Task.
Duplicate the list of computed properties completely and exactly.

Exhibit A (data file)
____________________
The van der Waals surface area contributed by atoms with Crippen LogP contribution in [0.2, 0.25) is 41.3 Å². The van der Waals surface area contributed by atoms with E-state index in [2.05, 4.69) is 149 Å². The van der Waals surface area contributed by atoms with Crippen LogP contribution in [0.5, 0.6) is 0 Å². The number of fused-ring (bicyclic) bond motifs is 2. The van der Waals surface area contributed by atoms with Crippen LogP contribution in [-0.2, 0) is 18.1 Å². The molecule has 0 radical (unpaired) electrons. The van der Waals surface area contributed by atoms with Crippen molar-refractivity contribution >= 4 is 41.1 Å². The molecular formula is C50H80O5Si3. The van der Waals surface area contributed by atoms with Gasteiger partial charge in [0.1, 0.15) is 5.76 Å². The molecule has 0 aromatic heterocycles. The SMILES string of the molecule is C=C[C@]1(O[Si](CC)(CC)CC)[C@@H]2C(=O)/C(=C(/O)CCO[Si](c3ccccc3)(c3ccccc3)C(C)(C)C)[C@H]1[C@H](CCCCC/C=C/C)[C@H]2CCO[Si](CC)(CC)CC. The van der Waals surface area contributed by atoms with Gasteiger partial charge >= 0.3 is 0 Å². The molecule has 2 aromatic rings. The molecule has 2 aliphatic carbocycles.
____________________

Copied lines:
The van der Waals surface area contributed by atoms with Crippen LogP contribution in [0.2, 0.25) is 41.3 Å². The van der Waals surface area contributed by atoms with E-state index in [2.05, 4.69) is 149 Å². The van der Waals surface area contributed by atoms with Crippen LogP contribution in [0.5, 0.6) is 0 Å². The number of fused-ring (bicyclic) bond motifs is 2. The van der Waals surface area contributed by atoms with Crippen LogP contribution in [-0.2, 0) is 18.1 Å². The molecule has 0 radical (unpaired) electrons. The van der Waals surface area contributed by atoms with Crippen molar-refractivity contribution >= 4 is 41.1 Å². The molecular formula is C50H80O5Si3. The van der Waals surface area contributed by atoms with Gasteiger partial charge in [0.1, 0.15) is 5.76 Å². The molecule has 0 aromatic heterocycles. The SMILES string of the molecule is C=C[C@]1(O[Si](CC)(CC)CC)[C@@H]2C(=O)/C(=C(/O)CCO[Si](c3ccccc3)(c3ccccc3)C(C)(C)C)[C@H]1[C@H](CCCCC/C=C/C)[C@H]2CCO[Si](CC)(CC)CC. The van der Waals surface area contributed by atoms with Gasteiger partial charge >= 0.3 is 0 Å². The molecule has 2 aromatic rings. The molecule has 2 aliphatic carbocycles.